“The Winter Oak” and “The Pieces of Silver” are both set within a school and both of the boys come from poor backgrounds. Some of the ideas in the stories are similar. Both refer to the teacher learning a lesson, or a system which the teachers uphold is challenged or defeated by the boys. However these ideas end in slightly different ways. In “The Winter Oak” Anna realises her mistake and sees fault in the system she upholds and teaches. Whereas in “The Pieces of Silver”, Clement gets his own back on the teacher (Mr. Chase), but the system still exists.
To understand what the ‘system' is one must understand the background and the setting to both of the stories. “The Winter Oak” is set in Communist Russia, with Stalin as dictator. Life is run in such a way that individuality isn't accepted. Therefore in the school system individuality is frowned upon. At the beginning of the story Anna Vasilevna upholds this way of life. This is why when the children call out nouns in the classroom she doesn't really care what these words mean to the children. Anna is only bothered whether these words are nouns or not. This is why when Savushkin calls out something a little different, “Winter Oak”, she does not understand the significance of the word for Savushkin. This is because she has not yet seen the “magnanimous, guardian of the forest”. However, in the end she begins to see thinks differently.
“The Pieces of Silver” is set in Barbados during the Colonial Period. This is of much significance as it means that the teachers are probably white. Thus, they are upholding the British education system in an area where people who do not need to be able to “recite Shakespeare” off by heart. Mr. Chase is, in my opinion an extreme caricature of this system. If Chase does represent the ‘system', then when Clement gets his revenge on Chase for his humiliation, this can be seen as a challenge to the system.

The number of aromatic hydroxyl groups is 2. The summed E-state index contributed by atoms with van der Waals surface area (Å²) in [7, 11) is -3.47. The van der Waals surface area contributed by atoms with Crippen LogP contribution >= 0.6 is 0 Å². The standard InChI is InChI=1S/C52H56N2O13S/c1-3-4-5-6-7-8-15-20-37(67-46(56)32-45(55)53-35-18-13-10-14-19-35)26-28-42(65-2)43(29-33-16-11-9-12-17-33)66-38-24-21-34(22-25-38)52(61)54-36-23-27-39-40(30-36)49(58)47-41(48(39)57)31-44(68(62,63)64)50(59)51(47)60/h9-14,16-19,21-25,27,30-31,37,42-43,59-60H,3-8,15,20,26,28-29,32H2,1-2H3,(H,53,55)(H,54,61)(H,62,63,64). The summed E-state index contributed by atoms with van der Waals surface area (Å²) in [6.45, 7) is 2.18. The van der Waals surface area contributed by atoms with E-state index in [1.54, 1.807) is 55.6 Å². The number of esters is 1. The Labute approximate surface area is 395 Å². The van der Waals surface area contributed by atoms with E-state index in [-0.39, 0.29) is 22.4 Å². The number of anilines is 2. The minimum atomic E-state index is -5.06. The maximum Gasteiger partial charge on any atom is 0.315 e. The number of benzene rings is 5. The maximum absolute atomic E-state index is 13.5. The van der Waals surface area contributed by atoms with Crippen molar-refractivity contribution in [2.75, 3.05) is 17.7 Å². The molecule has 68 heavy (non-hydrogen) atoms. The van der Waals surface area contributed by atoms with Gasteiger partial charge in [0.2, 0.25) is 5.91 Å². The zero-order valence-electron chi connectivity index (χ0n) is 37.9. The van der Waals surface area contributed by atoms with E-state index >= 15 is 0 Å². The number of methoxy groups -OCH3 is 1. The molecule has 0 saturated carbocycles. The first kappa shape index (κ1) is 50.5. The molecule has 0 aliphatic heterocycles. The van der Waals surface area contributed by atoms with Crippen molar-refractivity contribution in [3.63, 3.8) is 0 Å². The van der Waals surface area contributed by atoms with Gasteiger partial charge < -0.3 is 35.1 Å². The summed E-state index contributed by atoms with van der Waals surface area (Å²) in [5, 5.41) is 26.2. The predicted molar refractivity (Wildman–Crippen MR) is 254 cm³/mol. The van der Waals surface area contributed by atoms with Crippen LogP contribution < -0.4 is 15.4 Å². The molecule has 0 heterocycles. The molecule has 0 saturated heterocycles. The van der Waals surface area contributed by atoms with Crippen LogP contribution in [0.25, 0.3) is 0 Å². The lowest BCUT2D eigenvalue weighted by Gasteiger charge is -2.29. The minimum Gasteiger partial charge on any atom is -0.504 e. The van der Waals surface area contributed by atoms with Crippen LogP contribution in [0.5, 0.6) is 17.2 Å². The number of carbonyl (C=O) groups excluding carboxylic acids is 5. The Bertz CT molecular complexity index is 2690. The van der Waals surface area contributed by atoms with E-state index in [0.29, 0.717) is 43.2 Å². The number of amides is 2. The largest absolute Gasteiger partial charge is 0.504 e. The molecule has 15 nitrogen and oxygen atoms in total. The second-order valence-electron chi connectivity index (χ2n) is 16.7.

[...] How do Sealy and Nagibin suggest to you that the schools in these stories are out of touch with the needs of their pupils? “The Winter Oak” and “The Pieces of Silver” are both set within a school and both of the boys come from poor backgrounds. Some of the ideas in the stories are similar. Both refer to the teacher learning a lesson, or a system which the teachers uphold is challenged or defeated by the boys. However these ideas end in slightly different ways. [...]
[...] All that happens in the end of “The Pieces of Silver” is that he gets a bit of a shock when Savushkin comes up with the money for all of his fellow pupils as well as for himself. The act of selflessness of Clement to help his fellow pupils out of being humiliated is a contrast to Chase. Chase and the teachers are forcing charity out of the pupils to give money to the retiring head Mr. Megahey who doesn't even need the money. [...]
[...] In “The Pieces of Silver” this is done by showing military methods, lack of knowledge and the wrong attitudes and methods of the teachers. In “The Winter Oak” the teacher Anna Vasilevna learns that she has been teaching wrong all these years, never to judge a book by its cover, that she still has much to learn and that individualism isn't a bad thing. The writers Sealy and Nagibin both suggest in their stories that the teachers are out of touch with the needs of their pupils. [...]
[...] Through the prayers and the military style school Sealy is showing us that the boys are forced into it. In later life these traditions will be useless to them and thus they are a waste of time for them now. The school isn't catering for the needs of their pupils; and so is out of touch with the pupils. The school is also raising money for their retiring headmaster. However the children are bullied into giving money to the fund. [...]
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